If you are renovating your home, one of the best ways to increase its energy efficiency and value is to replace old windows, and we know there are many advantages to this; lowering electricity bills, increasing in your home’s value, and improving your home's appearance are just a few. However, making the right choice about your windows is vital, and here are a few practical things that you will need to know about before deciding which windows your window fitter should use in your renovation.</>
By far the most popular frames are now vinyl, though wooden frames are still a popular choice. Wooden frames are great thermal insulators and look good, but they are very high maintenance. You need to decide if the cost of painting your windows every year is worth the touch of class that wood can bring to your home. Vinyl is also a great insulator, but is a very low maintenance. In my opinion vinyl’s only downfall is its strength, but this can be solved quite simply with strengthening rods. Other choices include aluminum (which is a terrible insulator) and fiberglass (probably the choice of the future), but they are not as good as wood or vinyl.
The most important thing about windows for many people is their contribution to the energy efficiency of a home; here are some of the window choices you have that can help with this. Single panels are available that have been specifically designed for their thermal attributes, and films and coatings can be applied to help the thermal qualities of any window pane. Another approach is to use double (or even treble) glazing, which can be filled with an inert glass (such as argon) and the glass can be coated too; you can see how seriously people can take the thermal properties of their windows. Window tinting and panel sizes are also important considerations, but these tend to be aesthetic choices.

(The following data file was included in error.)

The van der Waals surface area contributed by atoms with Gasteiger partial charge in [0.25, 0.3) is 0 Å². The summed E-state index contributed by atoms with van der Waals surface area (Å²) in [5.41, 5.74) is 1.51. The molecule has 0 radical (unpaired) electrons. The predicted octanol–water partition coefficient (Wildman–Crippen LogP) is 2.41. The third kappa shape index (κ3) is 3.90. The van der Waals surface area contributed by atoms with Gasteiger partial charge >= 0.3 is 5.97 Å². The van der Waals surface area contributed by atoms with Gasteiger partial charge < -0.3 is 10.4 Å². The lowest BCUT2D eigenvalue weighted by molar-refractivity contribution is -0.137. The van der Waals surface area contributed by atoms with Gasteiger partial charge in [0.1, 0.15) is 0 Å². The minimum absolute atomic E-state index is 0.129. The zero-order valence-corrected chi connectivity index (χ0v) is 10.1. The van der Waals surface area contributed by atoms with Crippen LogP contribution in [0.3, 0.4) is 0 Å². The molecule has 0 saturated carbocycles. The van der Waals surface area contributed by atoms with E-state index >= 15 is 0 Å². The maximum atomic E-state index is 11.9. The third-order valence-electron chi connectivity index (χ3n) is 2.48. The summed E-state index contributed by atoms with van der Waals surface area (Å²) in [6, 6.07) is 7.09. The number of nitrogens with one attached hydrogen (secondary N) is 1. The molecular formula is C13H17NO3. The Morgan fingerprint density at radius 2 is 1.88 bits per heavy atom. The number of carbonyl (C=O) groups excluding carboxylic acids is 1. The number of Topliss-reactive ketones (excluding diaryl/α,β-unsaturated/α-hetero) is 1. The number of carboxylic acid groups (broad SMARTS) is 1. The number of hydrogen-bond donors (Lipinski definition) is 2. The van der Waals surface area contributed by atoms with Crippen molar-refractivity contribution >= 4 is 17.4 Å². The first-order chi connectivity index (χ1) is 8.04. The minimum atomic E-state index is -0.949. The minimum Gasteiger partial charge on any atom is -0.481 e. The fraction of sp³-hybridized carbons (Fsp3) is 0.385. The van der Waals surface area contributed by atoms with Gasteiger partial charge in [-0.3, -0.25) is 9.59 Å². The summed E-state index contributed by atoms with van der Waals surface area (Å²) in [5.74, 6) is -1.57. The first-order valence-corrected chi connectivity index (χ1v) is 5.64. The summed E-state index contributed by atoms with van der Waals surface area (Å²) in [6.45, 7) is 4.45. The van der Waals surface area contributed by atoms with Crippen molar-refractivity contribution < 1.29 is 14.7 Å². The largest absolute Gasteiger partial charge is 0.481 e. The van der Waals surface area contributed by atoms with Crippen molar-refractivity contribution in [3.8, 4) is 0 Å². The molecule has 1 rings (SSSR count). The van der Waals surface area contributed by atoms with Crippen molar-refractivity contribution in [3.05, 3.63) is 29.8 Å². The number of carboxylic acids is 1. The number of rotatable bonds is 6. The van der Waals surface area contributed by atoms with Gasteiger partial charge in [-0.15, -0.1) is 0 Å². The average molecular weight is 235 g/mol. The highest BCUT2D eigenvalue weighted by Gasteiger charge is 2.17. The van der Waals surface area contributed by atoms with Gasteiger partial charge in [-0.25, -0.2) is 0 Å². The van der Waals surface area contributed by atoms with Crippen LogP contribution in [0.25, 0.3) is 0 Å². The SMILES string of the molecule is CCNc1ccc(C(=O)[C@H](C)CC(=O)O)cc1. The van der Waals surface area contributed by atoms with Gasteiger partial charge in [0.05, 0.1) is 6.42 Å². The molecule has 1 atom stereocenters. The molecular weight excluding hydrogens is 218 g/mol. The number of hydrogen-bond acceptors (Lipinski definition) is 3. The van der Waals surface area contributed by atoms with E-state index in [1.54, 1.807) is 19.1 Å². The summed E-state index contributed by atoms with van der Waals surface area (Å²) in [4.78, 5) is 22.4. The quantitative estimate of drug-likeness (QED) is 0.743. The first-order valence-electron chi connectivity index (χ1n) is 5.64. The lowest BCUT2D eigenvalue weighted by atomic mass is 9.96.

Most windows come with a standard handle latch lock, which are often key lockable, but for your safety make sure that you have another level of security added. This could be with a dead bolt or multiple locking system such as those available in glazed units (you will want a minimum of three locking points here). Sliding windows can be fitted with sliding window locks, which will allow you to have your window open but locked into place, and a standard double hung window can be secured with either a folding wedge lock or a key-locked sash lock (either of which can easily be fitted by a professional window fitter or carpenter). Remember that your property’s security is of immense importance, and you should make sure your locks and fitted properly.
These parts determine how and where your window will open, but are often ignored when people choose a window. However, I believe this is one of the most important things that needs to be considered. The traditional butt hinge is the most basic mechanism, but even this humble hinge can be hung on either side, the top or the bottom of a window. Sliding windows can run on tracks horizontally or use weights if they open vertically, and these are a great way to open a window fully without reducing the space available in a room. Another popular choice is the pivot hinge, but if you are thinking about this method, consider that the window will be tilted open into your room, and that a better choice maybe the friction hinge. Friction hinges are fitted on either side of a window, allowing it to tilt out into the world with an opening that you decide.
These are the main practical points when having windows fitted, and I hope that they help you make a clear choice about the windows you have fitted.